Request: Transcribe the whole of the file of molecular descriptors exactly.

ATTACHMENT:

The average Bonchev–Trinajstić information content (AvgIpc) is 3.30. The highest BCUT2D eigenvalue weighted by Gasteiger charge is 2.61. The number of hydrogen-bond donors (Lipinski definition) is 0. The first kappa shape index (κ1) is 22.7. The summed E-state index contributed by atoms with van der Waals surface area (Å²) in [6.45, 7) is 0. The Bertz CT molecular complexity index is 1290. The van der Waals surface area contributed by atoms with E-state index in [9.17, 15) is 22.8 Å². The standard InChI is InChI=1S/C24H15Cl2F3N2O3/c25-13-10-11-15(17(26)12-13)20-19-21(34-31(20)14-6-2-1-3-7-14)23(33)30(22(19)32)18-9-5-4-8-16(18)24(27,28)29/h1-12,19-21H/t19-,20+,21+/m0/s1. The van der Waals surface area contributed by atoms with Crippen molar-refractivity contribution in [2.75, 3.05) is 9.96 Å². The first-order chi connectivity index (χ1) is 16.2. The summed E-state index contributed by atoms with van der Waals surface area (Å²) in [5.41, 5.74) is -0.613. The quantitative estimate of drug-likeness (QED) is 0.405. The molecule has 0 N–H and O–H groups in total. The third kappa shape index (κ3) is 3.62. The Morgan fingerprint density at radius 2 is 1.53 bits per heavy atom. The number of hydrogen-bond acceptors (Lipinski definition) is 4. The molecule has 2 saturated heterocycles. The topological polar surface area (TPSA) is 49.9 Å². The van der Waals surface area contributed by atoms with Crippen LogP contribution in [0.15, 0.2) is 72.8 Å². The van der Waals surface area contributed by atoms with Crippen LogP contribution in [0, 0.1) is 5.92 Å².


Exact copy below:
The average Bonchev–Trinajstić information content (AvgIpc) is 3.30. The highest BCUT2D eigenvalue weighted by Gasteiger charge is 2.61. The number of hydrogen-bond donors (Lipinski definition) is 0. The first kappa shape index (κ1) is 22.7. The summed E-state index contributed by atoms with van der Waals surface area (Å²) in [6.45, 7) is 0. The Bertz CT molecular complexity index is 1290. The van der Waals surface area contributed by atoms with E-state index in [9.17, 15) is 22.8 Å². The standard InChI is InChI=1S/C24H15Cl2F3N2O3/c25-13-10-11-15(17(26)12-13)20-19-21(34-31(20)14-6-2-1-3-7-14)23(33)30(22(19)32)18-9-5-4-8-16(18)24(27,28)29/h1-12,19-21H/t19-,20+,21+/m0/s1. The van der Waals surface area contributed by atoms with Crippen molar-refractivity contribution in [2.75, 3.05) is 9.96 Å². The first-order chi connectivity index (χ1) is 16.2. The summed E-state index contributed by atoms with van der Waals surface area (Å²) in [5.41, 5.74) is -0.613. The quantitative estimate of drug-likeness (QED) is 0.405. The molecule has 0 N–H and O–H groups in total. The third kappa shape index (κ3) is 3.62. The Morgan fingerprint density at radius 2 is 1.53 bits per heavy atom. The number of hydrogen-bond acceptors (Lipinski definition) is 4. The molecule has 2 saturated heterocycles. The topological polar surface area (TPSA) is 49.9 Å². The van der Waals surface area contributed by atoms with Crippen LogP contribution in [0.15, 0.2) is 72.8 Å². The van der Waals surface area contributed by atoms with Crippen LogP contribution in [0, 0.1) is 5.92 Å².